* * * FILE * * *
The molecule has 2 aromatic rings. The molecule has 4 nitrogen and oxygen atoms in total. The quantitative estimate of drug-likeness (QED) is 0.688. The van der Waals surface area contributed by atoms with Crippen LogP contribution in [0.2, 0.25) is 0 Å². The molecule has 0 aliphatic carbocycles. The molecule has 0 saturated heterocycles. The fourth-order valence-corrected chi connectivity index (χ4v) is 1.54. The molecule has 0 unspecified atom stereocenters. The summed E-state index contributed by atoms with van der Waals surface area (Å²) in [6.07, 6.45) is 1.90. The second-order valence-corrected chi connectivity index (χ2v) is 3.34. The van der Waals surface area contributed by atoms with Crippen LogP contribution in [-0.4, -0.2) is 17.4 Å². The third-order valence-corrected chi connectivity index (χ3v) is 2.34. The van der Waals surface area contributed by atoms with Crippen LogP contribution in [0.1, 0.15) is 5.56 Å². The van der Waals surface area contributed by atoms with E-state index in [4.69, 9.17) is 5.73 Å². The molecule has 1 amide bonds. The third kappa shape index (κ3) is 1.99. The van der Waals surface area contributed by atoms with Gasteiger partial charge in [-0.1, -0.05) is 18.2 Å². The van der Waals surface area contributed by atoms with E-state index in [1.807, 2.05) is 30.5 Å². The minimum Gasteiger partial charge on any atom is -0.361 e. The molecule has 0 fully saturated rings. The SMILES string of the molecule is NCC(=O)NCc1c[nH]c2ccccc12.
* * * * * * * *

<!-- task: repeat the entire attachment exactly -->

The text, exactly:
The molecule has 2 aromatic rings. The molecule has 4 nitrogen and oxygen atoms in total. The quantitative estimate of drug-likeness (QED) is 0.688. The van der Waals surface area contributed by atoms with Crippen LogP contribution in [0.2, 0.25) is 0 Å². The molecule has 0 aliphatic carbocycles. The molecule has 0 saturated heterocycles. The fourth-order valence-corrected chi connectivity index (χ4v) is 1.54. The molecule has 0 unspecified atom stereocenters. The summed E-state index contributed by atoms with van der Waals surface area (Å²) in [6.07, 6.45) is 1.90. The second-order valence-corrected chi connectivity index (χ2v) is 3.34. The van der Waals surface area contributed by atoms with Crippen LogP contribution in [-0.4, -0.2) is 17.4 Å². The third-order valence-corrected chi connectivity index (χ3v) is 2.34. The van der Waals surface area contributed by atoms with Crippen LogP contribution in [0.1, 0.15) is 5.56 Å². The van der Waals surface area contributed by atoms with E-state index in [4.69, 9.17) is 5.73 Å². The molecule has 1 amide bonds. The third kappa shape index (κ3) is 1.99. The van der Waals surface area contributed by atoms with Gasteiger partial charge in [-0.1, -0.05) is 18.2 Å². The van der Waals surface area contributed by atoms with E-state index in [1.807, 2.05) is 30.5 Å². The minimum Gasteiger partial charge on any atom is -0.361 e. The molecule has 0 fully saturated rings. The SMILES string of the molecule is NCC(=O)NCc1c[nH]c2ccccc12.